Tropical Friday…Guava…

Guava fruits are typically classified by their coloured flesh.

Guava tastes anywhere from super sweet to tart, depending on the variety. It does have a unique fruity taste similar to a pear and a strawberry.

I have so far only eaten the pink Guava that is until my neighbours gave us some of the green guavas which had white flesh.

The Guava also comes in the following 4 colours…

  • White guava or tropic white guava
  • Pink guava
  • Yellow guava or Yellow strawberry guava
  • Lemon guava

White guava seems to be the only guava I have seen thus far this season I will have to keep my eyes open for the pink-fleshed Guava…

Thai guavas are generally the size of a softball with apple green skin that can range from bumpy to smooth. The flesh is white with pale yellow seeds and tends to be drier than the pink type of guavas. Thai guavas are only mildly sweet and have very little fragrance. The crunchy flesh and hard seeds are both edible.

The name “Fa-rang” in Thai refers to guava being introduced into the Thai region via European traders in the 17th century. – Guava is a common tropical fruit and is very popular among Thais.

The Thai government encouraged farmers to grow Kim Chu Guava due to the high demand and price. In the old days, Thailand was abundant with pink guavas. As many guava trees grew from the seeds found in bird droppings, Thais referred to this pink-fleshed guava as farang khi nok, “bird dropping guava”. The fruit of this variety is smaller, with a softer pink flesh and a floral smell when ripe, making it ideal for juices and jam.

An intriguing fact about a guava plant is that it can be grown and bear fruit in a pot indoors- something that only a few tropical fruit plants can do.

Typically, if grown from a seed, a guava tree bears within two years and can live to over 40 years!

Guava fruits are amazingly rich in antioxidants, vitamin C, potassium, and fibre. This remarkable nutrient content gives them many health benefits.

The guava is considered one of the old Thai fruits, imported into the kingdom during the reign of King Narai almost 300 years ago.

Every part of the plant of the fruit, the leaves, trunkbark, and roots all had qualities that made them useful. Its roots are believed to be effective against nosebleeds and the bark yields a dye. The wood of the branches and trunk is extremely tough. Larger pieces can be used to make handles for knives or other tools.

Children like to take the Y-shaped joints where branches divide to make slingshots they use to hunt small animals or use as a toy.  

The leaves of the guava tree have an amazing ability to absorb odours. Archaeologists would throw branches from guava trees into the pits they dug to absorb old and musty smells.

Drunk husbands used to chew some guava leaves before they arrived home to their wives and family to get rid of the smell of alcohol on their breath

How to eat the Guava:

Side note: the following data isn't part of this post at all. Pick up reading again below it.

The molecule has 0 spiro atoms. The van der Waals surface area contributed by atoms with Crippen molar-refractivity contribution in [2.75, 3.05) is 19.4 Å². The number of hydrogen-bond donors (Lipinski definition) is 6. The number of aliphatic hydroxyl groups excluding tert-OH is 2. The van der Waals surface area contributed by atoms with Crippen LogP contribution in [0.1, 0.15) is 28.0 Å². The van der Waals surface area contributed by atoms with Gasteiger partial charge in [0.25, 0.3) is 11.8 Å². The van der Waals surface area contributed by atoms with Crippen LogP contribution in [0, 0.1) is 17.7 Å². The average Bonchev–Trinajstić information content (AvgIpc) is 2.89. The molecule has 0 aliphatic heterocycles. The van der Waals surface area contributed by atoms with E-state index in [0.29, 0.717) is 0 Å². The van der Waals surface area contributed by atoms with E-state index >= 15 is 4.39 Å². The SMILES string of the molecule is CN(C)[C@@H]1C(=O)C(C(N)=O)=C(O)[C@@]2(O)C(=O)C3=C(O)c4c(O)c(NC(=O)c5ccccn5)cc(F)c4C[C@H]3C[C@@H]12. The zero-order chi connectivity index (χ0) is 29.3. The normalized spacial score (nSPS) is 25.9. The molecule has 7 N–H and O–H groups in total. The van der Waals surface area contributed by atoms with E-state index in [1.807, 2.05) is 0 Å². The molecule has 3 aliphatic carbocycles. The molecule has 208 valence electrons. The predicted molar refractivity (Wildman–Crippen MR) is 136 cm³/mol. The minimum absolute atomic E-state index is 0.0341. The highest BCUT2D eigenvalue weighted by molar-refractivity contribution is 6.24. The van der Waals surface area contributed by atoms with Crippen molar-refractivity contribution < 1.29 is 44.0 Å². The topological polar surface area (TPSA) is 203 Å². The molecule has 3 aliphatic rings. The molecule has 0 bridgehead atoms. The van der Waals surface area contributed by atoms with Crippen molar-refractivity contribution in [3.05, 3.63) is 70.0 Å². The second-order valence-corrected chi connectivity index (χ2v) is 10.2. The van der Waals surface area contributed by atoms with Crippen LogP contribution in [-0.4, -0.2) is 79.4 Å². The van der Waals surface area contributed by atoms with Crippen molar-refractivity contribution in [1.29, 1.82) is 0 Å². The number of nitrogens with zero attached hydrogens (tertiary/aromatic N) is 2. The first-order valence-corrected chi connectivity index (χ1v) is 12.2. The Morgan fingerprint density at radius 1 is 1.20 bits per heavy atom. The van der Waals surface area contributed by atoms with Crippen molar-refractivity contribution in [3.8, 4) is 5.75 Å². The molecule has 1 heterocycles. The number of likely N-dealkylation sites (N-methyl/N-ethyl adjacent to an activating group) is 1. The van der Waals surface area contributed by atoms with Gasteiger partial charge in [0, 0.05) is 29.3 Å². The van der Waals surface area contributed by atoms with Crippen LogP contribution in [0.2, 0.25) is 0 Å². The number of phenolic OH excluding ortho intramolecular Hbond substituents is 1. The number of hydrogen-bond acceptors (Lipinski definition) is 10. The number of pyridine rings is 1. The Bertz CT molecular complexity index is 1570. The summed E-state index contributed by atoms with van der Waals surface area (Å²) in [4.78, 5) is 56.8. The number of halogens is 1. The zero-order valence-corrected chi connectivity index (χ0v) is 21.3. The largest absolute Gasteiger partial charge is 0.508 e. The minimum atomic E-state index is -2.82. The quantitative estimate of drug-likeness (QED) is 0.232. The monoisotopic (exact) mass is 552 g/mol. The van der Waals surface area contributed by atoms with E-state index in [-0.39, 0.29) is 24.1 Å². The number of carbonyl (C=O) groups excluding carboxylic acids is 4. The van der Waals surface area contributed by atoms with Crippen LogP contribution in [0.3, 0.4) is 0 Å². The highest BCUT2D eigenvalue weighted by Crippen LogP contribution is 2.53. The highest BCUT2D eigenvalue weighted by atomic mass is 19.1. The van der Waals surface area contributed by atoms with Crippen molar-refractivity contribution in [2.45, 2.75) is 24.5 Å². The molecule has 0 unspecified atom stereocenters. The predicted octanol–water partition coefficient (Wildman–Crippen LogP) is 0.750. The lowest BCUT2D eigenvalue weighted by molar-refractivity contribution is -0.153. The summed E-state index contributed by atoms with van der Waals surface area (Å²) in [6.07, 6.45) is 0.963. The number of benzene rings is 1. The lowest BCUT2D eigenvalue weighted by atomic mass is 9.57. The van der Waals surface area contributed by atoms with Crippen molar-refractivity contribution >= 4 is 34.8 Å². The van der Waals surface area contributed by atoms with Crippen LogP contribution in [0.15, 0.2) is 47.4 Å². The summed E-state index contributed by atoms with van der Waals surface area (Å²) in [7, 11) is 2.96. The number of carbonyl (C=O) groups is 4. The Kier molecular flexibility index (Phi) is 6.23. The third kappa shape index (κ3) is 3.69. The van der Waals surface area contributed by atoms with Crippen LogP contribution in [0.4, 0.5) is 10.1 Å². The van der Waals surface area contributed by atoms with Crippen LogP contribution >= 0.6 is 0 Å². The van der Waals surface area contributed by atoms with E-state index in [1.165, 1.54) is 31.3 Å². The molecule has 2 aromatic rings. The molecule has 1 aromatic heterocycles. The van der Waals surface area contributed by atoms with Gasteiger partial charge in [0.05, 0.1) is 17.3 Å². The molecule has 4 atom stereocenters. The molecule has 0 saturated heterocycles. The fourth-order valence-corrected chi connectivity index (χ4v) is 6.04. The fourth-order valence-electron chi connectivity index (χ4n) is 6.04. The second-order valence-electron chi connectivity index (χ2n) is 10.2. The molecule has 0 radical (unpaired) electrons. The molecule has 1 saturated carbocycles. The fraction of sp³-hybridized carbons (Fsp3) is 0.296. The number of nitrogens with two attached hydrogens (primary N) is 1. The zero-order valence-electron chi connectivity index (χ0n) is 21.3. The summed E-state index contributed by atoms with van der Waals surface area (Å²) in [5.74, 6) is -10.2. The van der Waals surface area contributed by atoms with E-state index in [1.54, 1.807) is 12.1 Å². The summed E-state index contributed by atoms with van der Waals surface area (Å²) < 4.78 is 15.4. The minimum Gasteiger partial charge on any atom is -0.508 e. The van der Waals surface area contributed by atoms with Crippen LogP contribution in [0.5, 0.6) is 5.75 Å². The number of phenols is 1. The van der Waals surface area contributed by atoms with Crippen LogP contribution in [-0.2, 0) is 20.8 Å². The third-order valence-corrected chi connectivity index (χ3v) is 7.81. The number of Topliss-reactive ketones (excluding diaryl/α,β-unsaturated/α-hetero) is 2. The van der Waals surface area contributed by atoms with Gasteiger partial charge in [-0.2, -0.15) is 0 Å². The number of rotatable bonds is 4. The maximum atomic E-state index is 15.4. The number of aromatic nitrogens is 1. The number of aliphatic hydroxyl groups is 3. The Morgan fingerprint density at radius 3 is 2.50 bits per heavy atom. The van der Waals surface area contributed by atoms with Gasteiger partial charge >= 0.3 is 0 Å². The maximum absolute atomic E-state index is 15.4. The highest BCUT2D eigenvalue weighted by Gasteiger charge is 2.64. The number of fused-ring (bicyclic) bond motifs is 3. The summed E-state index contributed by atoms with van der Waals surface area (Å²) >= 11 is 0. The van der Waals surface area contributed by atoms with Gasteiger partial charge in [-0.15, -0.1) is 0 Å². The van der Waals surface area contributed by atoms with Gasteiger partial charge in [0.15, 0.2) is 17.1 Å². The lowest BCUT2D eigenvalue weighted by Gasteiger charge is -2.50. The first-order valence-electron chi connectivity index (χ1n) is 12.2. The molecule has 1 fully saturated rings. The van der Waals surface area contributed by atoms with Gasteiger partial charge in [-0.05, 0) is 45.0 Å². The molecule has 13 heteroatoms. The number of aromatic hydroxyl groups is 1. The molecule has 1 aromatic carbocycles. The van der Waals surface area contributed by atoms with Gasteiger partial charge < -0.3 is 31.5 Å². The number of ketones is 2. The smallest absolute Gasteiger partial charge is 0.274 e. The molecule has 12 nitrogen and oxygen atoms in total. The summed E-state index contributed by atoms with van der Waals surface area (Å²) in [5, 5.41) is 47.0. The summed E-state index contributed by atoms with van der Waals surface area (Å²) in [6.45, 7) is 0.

Simply rinse the guava off and dive in, eating the rind and the seeds. In fact, the rind of guava has more vitamin C than an entire orange.

If you’d like to cut the guava, place it on a cutting board and halve it. Then slice it into wedges as you would an apple.

If you prefer not to eat the rind, halve the guava and use a spoon to scoop the flesh from the rind, as you would an avocado. Then, you can slice the flesh if you’d like.

Some guavas have pink flesh and some have white flesh. Sometimes they have tougher seeds that you may find unpleasant—though they are completely edible. You can remove these using your fingers or the pointed end of your knife.

Guavas are also a great way to get out of your boring smoothie routine. Blend it with other tropical fruits to give your portable morning breakfast an island feel. Or slice up and just give it a spritz of lime juice.

They’re especially delicious in a tropical fruit salad or layered in a trifle.

To add a spicy kick to the fruit, Thais dip it into a Prik Gluea (a condiment with a salt, sugar and chilli blend), but for people with tame taste buds, the sweet and sour zing of a salted plum powder dip can also be offered…

Thank you for joining me today...I hope you join me tomorrow for Saturday Snippets which will be a fun and informative post…x




33 thoughts on “Tropical Friday…Guava…

    1. CarolCooks2 Post author

      I’m sure that if you don’t have the climate to grow Guava you can grow other beautiful fruits which we can’t….Happy growing, Jason 🙂


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  2. petespringerauthor

    I’ve never tried the actual fruit, but I do enjoy a couple of non-alcoholic drinks that have guava in them. Very tasty!

    Liked by 1 person

    1. CarolCooks2 Post author

      They certainly are a lovely fruit Arlene … I can only seem to get white ones at the moment I am on the look out for the pink ones 🙂


      1. CarolCooks2 Post author

        How lovely Arlene it is said that Guavas fruit quite quickly most self pollinate some varieties produce more fruit if another variety is close by…I hope you get flowers soon it would be lovely as you like guavas so much 🙂


  3. Jim Borden

    somehow I’ve never tried guava, but you make it sound quite tasty. and that’s funny about the husbands eating guava to try and get the smell of alcohol off their breath…

    Liked by 1 person

    1. CarolCooks2 Post author

      You wouldn’t believe some of the tales that I come across here many of which are laughable…. Old wifes tales we call them in the UK.. I think you would like Guava, Jim x

      Liked by 1 person

  4. D. Wallace Peach

    My mother will only drink coffee and pink guava juice, Carol. I used to clean out the grocery store of cans every time I went shopping for her, and now they finally stocks enough to keep her happy. It’s a wonderful fruit. I would love to be able to get them fresh. 🙂


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